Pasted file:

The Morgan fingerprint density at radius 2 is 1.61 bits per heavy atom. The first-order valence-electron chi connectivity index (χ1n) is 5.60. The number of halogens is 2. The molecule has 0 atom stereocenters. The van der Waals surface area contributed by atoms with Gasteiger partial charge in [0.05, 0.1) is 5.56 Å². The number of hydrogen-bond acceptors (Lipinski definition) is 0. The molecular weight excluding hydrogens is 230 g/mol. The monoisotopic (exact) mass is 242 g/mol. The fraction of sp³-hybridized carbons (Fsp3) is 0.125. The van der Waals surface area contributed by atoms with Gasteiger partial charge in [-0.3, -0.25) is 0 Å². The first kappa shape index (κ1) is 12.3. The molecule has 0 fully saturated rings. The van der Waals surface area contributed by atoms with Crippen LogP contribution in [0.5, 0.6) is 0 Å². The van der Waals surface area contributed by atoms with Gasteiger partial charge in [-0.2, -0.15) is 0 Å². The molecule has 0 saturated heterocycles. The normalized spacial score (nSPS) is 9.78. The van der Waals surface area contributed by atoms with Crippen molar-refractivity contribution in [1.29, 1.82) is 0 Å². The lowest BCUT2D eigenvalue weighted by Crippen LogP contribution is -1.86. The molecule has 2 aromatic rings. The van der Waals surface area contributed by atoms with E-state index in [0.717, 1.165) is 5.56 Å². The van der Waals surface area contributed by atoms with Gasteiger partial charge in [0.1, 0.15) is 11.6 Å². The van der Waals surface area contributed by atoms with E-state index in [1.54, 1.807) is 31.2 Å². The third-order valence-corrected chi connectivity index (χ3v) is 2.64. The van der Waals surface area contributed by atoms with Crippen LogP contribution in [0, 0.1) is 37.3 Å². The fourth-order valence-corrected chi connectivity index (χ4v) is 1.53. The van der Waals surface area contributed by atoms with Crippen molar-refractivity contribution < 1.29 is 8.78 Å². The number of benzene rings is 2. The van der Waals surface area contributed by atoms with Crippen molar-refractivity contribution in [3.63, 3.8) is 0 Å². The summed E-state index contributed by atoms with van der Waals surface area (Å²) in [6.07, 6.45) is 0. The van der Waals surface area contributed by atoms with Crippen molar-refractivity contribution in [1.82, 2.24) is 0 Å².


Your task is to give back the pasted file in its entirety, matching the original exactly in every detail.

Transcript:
The Morgan fingerprint density at radius 2 is 1.61 bits per heavy atom. The first-order valence-electron chi connectivity index (χ1n) is 5.60. The number of halogens is 2. The molecule has 0 atom stereocenters. The van der Waals surface area contributed by atoms with Gasteiger partial charge in [0.05, 0.1) is 5.56 Å². The number of hydrogen-bond acceptors (Lipinski definition) is 0. The molecular weight excluding hydrogens is 230 g/mol. The monoisotopic (exact) mass is 242 g/mol. The fraction of sp³-hybridized carbons (Fsp3) is 0.125. The van der Waals surface area contributed by atoms with Gasteiger partial charge in [-0.3, -0.25) is 0 Å². The first kappa shape index (κ1) is 12.3. The molecule has 0 fully saturated rings. The van der Waals surface area contributed by atoms with Crippen LogP contribution in [0.5, 0.6) is 0 Å². The van der Waals surface area contributed by atoms with Gasteiger partial charge in [-0.2, -0.15) is 0 Å². The molecule has 0 saturated heterocycles. The normalized spacial score (nSPS) is 9.78. The van der Waals surface area contributed by atoms with Crippen molar-refractivity contribution in [1.29, 1.82) is 0 Å². The lowest BCUT2D eigenvalue weighted by Crippen LogP contribution is -1.86. The molecule has 2 aromatic rings. The van der Waals surface area contributed by atoms with E-state index in [0.717, 1.165) is 5.56 Å². The van der Waals surface area contributed by atoms with Gasteiger partial charge in [0.1, 0.15) is 11.6 Å². The van der Waals surface area contributed by atoms with E-state index in [1.54, 1.807) is 31.2 Å². The third-order valence-corrected chi connectivity index (χ3v) is 2.64. The van der Waals surface area contributed by atoms with Crippen LogP contribution in [0, 0.1) is 37.3 Å². The fourth-order valence-corrected chi connectivity index (χ4v) is 1.53. The van der Waals surface area contributed by atoms with Crippen molar-refractivity contribution < 1.29 is 8.78 Å². The number of benzene rings is 2. The van der Waals surface area contributed by atoms with Crippen molar-refractivity contribution in [3.63, 3.8) is 0 Å². The summed E-state index contributed by atoms with van der Waals surface area (Å²) in [6.07, 6.45) is 0. The van der Waals surface area contributed by atoms with Crippen molar-refractivity contribution in [1.82, 2.24) is 0 Å².